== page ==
Friday 11th Oct. 1805.    a clear morning.    we Set out eairly.    two Indians accompy. us in a Small canoe.    we proceeded on.    at 8 oClock we halted at a large fishing Camp of Indians [11] where we bought Some Sammon and 8 or 10 fat dogs &C.    these Savages have among them pleanty of beeds and copper trinkets, copper kittles &C which must have come from white people    we proceeded on    passed Several more fishing camps, where they have the Stone piled up in roes, So as to gig the Sammon at the Sides of the rocks &C.    the country is barron and broken    Some high plains.    no timber.    we can Scarsely git wood enofe to cook a little victules    a fiew willows in places along the Shores.    passed over Some rapids where the waves roled high.    we roed 30 miles this day and Camped [12] at a fishing party of Indians, where we bought 3 or 4 more dogs and a little Sammon &C—


Friday 11th.    We set out early in a fine morning; proceeded on about 6 miles, and halted at some lodges of the natives, where we got fish and several dogs. We continued here about an hour and then went on. No accident happened to day though we passed some bad rapids. In the evening we stopped at some Indian camps and remained all night, having come 30 miles. Here we got more fish and dogs. Most of our people having been accustomed to meat, do not relish the fish, but prefer dog meat; which, when well cooked, tastes very well. [13] Here we met an Indian of another nation, who informed us we could get to the falls in 4 days: which I presume are not very high as the salmon come above them in abundance. [14] The country on both sides is high dry prairie plains without a stick of timber. There is no wood of any kind to be seen except a few small willows along the shore; so that it is with difficulty we can get enough to cook with. The hills on the river are not very high, but rocky; the rocks of a dark colour. The bed and shores of the river are very stony; and the stones of a round smooth kind.


Wednesday〉 Friday 11th Oct. 1805.    a fair morning.    we Set out eairly.    two [15] more Indians with a Small canoe accompy. us.    we proceeded on    passed over Some rapid water but the current mostly gentle.    about 8 oClock we came to a fishing Camp & party of Indians, where we bought considerable quantity of Sammon, and 8 or 10 fat dogs to eat.    Some dryed haws &c.    Saw among them Some peace of fish net which they must have come from white people.    a tea kittle made of copper Seen also &c.    we proceeded on    passed a great nomber of fishing camps where the natives fish in the Spring.    the Stone piled up in roes So that in high water the Sammon lay along the Side of the line of rocks while they would gig them.    the country is barron a high hills and clifts of rocks on each Side of the River    not even a tree to be Seen no place.    a fiew willows along the Shores Some places.    Some rapids in the River but Some of them roles high waves but a large body of water.    we roed 30 miles this day and Camped at a fishing Camp of Indians on the S. Side where we bought 3 or 4 more dogs and Some Sammon &c.    one Indian from an other nation came among them f. falls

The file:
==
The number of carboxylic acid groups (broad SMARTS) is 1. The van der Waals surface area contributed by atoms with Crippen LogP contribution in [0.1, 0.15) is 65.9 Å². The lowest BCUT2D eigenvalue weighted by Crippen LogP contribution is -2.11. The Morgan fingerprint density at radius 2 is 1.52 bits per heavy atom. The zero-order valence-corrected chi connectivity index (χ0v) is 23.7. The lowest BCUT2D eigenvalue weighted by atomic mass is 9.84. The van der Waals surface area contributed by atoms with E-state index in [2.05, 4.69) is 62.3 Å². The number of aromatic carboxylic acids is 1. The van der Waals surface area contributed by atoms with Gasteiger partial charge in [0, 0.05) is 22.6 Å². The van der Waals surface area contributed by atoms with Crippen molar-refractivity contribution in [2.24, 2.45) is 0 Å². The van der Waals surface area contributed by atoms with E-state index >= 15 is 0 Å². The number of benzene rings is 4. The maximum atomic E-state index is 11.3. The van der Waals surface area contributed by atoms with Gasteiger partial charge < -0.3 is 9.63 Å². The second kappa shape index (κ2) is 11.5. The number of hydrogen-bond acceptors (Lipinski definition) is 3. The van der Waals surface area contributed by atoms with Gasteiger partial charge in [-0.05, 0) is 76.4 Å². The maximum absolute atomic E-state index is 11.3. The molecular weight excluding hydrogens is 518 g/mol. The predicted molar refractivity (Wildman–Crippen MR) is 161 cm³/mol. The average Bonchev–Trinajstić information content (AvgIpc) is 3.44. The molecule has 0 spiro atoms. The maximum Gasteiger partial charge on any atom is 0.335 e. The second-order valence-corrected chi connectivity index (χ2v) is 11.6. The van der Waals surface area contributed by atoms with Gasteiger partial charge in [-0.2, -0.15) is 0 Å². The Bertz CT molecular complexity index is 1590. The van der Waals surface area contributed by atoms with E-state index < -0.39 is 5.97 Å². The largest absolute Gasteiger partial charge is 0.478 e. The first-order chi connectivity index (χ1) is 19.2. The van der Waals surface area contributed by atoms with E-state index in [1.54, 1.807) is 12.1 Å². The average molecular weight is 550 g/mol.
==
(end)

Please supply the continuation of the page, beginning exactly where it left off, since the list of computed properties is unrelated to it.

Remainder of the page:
Friday October 11th    This morning clear & pleasant weather.    We set out early, and were accompanied with 2 More Indians in a small canoe.    We proceeded on down the Columbia River & we passed over some Rapids but found the current mostly run gentle.    At 8 o'Clock A. M. we came to a fishing Camp, where there was a party of Indians, where we purchased 10 fat dogs, a Quantity of Salmon & some dried haws, for to eat.    We saw among these Indians some pieces of a fishing Seine, which we supposed must have come from some Civilized nation.    We also saw among them a Copper Teakettle.    We continued on our way, & saw a number of fishing Camps, where the Natives come to fish in the Spring of the Year.    We also saw Stones piled up in Rows, so that when the River is high the Salmon lies along side the Rocks, at which place the Natives kill them with a Gig.—    The Land at this place is a poor Barren, & on each side of the River lies high hills, & Clifts of rocks, and not a tree of any kind is to be seen, & a few willows are only to be seen in places along the Shore.    We crossed over some Rapids, where the waves rolled high, and abundance of Water in the River; We came about 30 Miles this day, & encamped at a fishing Camp, laying on the South side of the River, where we found a number of Indians, who are of the Flatt head Nation, We purchased from those Indians 4 dogs & some Salmon for provisions.    In the evening an Indian belonging to another Nation of Indians came to the Flatt head Indian Camp.